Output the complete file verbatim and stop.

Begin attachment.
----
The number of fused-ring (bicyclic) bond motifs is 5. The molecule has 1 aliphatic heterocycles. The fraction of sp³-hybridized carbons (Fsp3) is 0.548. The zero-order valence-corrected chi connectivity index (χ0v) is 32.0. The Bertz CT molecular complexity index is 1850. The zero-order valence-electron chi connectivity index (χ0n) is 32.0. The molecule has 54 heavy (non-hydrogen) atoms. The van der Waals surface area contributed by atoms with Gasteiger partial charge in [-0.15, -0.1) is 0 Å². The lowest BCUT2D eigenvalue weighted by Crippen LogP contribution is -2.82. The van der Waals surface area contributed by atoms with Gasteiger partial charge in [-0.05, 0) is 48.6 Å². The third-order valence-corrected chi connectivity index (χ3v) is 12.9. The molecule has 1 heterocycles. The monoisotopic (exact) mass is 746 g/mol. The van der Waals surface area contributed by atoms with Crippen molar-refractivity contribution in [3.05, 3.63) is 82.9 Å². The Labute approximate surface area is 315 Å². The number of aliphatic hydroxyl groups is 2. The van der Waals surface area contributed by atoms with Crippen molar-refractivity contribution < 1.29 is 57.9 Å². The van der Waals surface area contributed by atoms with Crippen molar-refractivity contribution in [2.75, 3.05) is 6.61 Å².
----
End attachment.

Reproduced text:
The number of fused-ring (bicyclic) bond motifs is 5. The molecule has 1 aliphatic heterocycles. The fraction of sp³-hybridized carbons (Fsp3) is 0.548. The zero-order valence-corrected chi connectivity index (χ0v) is 32.0. The Bertz CT molecular complexity index is 1850. The zero-order valence-electron chi connectivity index (χ0n) is 32.0. The molecule has 54 heavy (non-hydrogen) atoms. The van der Waals surface area contributed by atoms with Gasteiger partial charge in [-0.15, -0.1) is 0 Å². The lowest BCUT2D eigenvalue weighted by Crippen LogP contribution is -2.82. The van der Waals surface area contributed by atoms with Gasteiger partial charge in [-0.05, 0) is 48.6 Å². The third-order valence-corrected chi connectivity index (χ3v) is 12.9. The molecule has 1 heterocycles. The monoisotopic (exact) mass is 746 g/mol. The van der Waals surface area contributed by atoms with Crippen molar-refractivity contribution in [3.05, 3.63) is 82.9 Å². The Labute approximate surface area is 315 Å². The number of aliphatic hydroxyl groups is 2. The van der Waals surface area contributed by atoms with Crippen molar-refractivity contribution < 1.29 is 57.9 Å². The van der Waals surface area contributed by atoms with Crippen molar-refractivity contribution in [2.75, 3.05) is 6.61 Å².